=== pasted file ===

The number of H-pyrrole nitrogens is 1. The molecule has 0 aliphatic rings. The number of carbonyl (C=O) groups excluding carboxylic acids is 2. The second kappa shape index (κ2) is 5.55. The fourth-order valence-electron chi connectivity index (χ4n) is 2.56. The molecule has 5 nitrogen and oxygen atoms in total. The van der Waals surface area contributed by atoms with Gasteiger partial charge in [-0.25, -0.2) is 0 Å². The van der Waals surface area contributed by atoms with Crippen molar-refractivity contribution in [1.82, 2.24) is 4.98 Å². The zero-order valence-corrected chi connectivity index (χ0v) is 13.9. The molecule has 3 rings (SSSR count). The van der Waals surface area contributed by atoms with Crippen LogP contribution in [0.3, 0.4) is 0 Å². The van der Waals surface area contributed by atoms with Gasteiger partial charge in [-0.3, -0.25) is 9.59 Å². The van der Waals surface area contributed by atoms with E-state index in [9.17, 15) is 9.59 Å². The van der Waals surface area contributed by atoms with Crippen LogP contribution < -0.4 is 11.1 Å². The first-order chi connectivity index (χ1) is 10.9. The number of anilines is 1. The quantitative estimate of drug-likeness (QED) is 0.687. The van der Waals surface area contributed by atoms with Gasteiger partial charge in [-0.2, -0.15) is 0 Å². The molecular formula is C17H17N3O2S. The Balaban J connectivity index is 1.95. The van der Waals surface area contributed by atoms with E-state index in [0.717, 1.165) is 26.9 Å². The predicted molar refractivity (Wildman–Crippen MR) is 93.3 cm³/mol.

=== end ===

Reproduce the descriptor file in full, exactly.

The number of H-pyrrole nitrogens is 1. The molecule has 0 aliphatic rings. The number of carbonyl (C=O) groups excluding carboxylic acids is 2. The second kappa shape index (κ2) is 5.55. The fourth-order valence-electron chi connectivity index (χ4n) is 2.56. The molecule has 5 nitrogen and oxygen atoms in total. The van der Waals surface area contributed by atoms with Gasteiger partial charge in [-0.25, -0.2) is 0 Å². The van der Waals surface area contributed by atoms with Crippen molar-refractivity contribution in [1.82, 2.24) is 4.98 Å². The zero-order valence-corrected chi connectivity index (χ0v) is 13.9. The molecule has 3 rings (SSSR count). The van der Waals surface area contributed by atoms with Crippen LogP contribution in [0.3, 0.4) is 0 Å². The van der Waals surface area contributed by atoms with Gasteiger partial charge in [-0.3, -0.25) is 9.59 Å². The van der Waals surface area contributed by atoms with E-state index in [9.17, 15) is 9.59 Å². The van der Waals surface area contributed by atoms with Crippen LogP contribution < -0.4 is 11.1 Å². The first-order chi connectivity index (χ1) is 10.9. The number of anilines is 1. The quantitative estimate of drug-likeness (QED) is 0.687. The van der Waals surface area contributed by atoms with Gasteiger partial charge in [-0.2, -0.15) is 0 Å². The molecular formula is C17H17N3O2S. The Balaban J connectivity index is 1.95. The van der Waals surface area contributed by atoms with E-state index in [0.717, 1.165) is 26.9 Å². The predicted molar refractivity (Wildman–Crippen MR) is 93.3 cm³/mol.